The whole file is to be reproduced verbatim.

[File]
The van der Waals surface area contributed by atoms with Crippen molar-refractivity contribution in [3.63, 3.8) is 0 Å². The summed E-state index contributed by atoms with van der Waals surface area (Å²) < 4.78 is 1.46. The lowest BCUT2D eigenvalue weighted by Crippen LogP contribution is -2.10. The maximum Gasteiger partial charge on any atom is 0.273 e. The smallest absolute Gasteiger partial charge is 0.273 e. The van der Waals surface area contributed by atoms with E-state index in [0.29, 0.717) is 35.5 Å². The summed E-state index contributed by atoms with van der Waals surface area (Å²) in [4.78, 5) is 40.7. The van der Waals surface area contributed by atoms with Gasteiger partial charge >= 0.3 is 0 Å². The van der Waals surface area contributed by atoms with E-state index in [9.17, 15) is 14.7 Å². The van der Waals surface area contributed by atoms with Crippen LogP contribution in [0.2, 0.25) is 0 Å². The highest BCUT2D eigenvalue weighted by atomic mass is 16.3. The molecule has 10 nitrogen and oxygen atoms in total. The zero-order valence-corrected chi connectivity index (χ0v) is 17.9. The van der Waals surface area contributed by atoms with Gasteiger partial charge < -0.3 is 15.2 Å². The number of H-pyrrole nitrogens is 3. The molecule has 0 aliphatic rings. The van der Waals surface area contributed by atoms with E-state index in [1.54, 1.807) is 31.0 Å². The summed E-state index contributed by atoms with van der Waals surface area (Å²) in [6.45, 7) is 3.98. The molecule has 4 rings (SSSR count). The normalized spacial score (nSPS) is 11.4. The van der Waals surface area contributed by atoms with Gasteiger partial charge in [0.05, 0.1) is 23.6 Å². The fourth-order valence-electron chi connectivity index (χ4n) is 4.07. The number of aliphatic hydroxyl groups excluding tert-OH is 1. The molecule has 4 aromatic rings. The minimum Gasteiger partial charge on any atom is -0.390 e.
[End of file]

The van der Waals surface area contributed by atoms with Crippen molar-refractivity contribution in [3.63, 3.8) is 0 Å². The summed E-state index contributed by atoms with van der Waals surface area (Å²) < 4.78 is 1.46. The lowest BCUT2D eigenvalue weighted by Crippen LogP contribution is -2.10. The maximum Gasteiger partial charge on any atom is 0.273 e. The smallest absolute Gasteiger partial charge is 0.273 e. The van der Waals surface area contributed by atoms with E-state index in [0.29, 0.717) is 35.5 Å². The summed E-state index contributed by atoms with van der Waals surface area (Å²) in [4.78, 5) is 40.7. The van der Waals surface area contributed by atoms with Gasteiger partial charge >= 0.3 is 0 Å². The van der Waals surface area contributed by atoms with E-state index in [9.17, 15) is 14.7 Å². The van der Waals surface area contributed by atoms with Crippen LogP contribution in [0.2, 0.25) is 0 Å². The highest BCUT2D eigenvalue weighted by atomic mass is 16.3. The molecule has 10 nitrogen and oxygen atoms in total. The zero-order valence-corrected chi connectivity index (χ0v) is 17.9. The van der Waals surface area contributed by atoms with Gasteiger partial charge < -0.3 is 15.2 Å². The number of H-pyrrole nitrogens is 3. The molecule has 0 aliphatic rings. The van der Waals surface area contributed by atoms with E-state index in [1.54, 1.807) is 31.0 Å². The summed E-state index contributed by atoms with van der Waals surface area (Å²) in [6.45, 7) is 3.98. The molecule has 4 rings (SSSR count). The normalized spacial score (nSPS) is 11.4. The van der Waals surface area contributed by atoms with Gasteiger partial charge in [0.05, 0.1) is 23.6 Å². The fourth-order valence-electron chi connectivity index (χ4n) is 4.07. The number of aliphatic hydroxyl groups excluding tert-OH is 1. The molecule has 4 aromatic rings. The minimum Gasteiger partial charge on any atom is -0.390 e.